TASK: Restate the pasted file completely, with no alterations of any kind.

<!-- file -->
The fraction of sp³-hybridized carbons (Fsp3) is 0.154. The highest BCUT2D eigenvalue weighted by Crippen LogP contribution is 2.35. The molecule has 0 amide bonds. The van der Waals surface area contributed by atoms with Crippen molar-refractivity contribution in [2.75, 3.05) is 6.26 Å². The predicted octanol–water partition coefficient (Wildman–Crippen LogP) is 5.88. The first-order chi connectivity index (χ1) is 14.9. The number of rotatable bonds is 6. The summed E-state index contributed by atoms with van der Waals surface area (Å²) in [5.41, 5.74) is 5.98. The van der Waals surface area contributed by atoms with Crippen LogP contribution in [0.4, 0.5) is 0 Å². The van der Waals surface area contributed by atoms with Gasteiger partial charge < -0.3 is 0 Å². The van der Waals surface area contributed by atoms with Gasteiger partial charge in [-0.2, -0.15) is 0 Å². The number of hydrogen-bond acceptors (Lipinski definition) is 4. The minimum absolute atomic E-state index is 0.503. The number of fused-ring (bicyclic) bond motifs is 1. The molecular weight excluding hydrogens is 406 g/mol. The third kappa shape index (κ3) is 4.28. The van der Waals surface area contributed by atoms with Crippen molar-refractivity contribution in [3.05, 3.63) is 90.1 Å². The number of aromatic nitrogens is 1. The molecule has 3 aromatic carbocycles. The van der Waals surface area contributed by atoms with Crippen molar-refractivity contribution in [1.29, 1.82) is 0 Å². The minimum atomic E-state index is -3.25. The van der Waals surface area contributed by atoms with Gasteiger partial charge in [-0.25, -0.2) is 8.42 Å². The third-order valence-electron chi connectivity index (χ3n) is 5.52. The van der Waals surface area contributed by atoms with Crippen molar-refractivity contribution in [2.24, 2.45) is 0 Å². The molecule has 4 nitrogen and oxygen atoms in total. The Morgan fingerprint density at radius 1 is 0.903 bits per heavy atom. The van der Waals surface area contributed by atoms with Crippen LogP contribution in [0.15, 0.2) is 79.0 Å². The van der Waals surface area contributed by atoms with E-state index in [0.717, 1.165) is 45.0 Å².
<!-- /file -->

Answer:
The fraction of sp³-hybridized carbons (Fsp3) is 0.154. The highest BCUT2D eigenvalue weighted by Crippen LogP contribution is 2.35. The molecule has 0 amide bonds. The van der Waals surface area contributed by atoms with Crippen molar-refractivity contribution in [2.75, 3.05) is 6.26 Å². The predicted octanol–water partition coefficient (Wildman–Crippen LogP) is 5.88. The first-order chi connectivity index (χ1) is 14.9. The number of rotatable bonds is 6. The summed E-state index contributed by atoms with van der Waals surface area (Å²) in [5.41, 5.74) is 5.98. The van der Waals surface area contributed by atoms with Crippen LogP contribution in [0.4, 0.5) is 0 Å². The van der Waals surface area contributed by atoms with Gasteiger partial charge < -0.3 is 0 Å². The van der Waals surface area contributed by atoms with Gasteiger partial charge in [-0.2, -0.15) is 0 Å². The number of hydrogen-bond acceptors (Lipinski definition) is 4. The minimum absolute atomic E-state index is 0.503. The number of fused-ring (bicyclic) bond motifs is 1. The molecular weight excluding hydrogens is 406 g/mol. The third kappa shape index (κ3) is 4.28. The van der Waals surface area contributed by atoms with Crippen molar-refractivity contribution in [3.05, 3.63) is 90.1 Å². The number of aromatic nitrogens is 1. The molecule has 3 aromatic carbocycles. The van der Waals surface area contributed by atoms with Crippen molar-refractivity contribution in [1.29, 1.82) is 0 Å². The minimum atomic E-state index is -3.25. The van der Waals surface area contributed by atoms with Gasteiger partial charge in [-0.25, -0.2) is 8.42 Å². The third-order valence-electron chi connectivity index (χ3n) is 5.52. The van der Waals surface area contributed by atoms with Crippen molar-refractivity contribution in [2.24, 2.45) is 0 Å². The molecule has 4 nitrogen and oxygen atoms in total. The Morgan fingerprint density at radius 1 is 0.903 bits per heavy atom. The van der Waals surface area contributed by atoms with Crippen LogP contribution in [0.15, 0.2) is 79.0 Å². The van der Waals surface area contributed by atoms with E-state index in [0.717, 1.165) is 45.0 Å².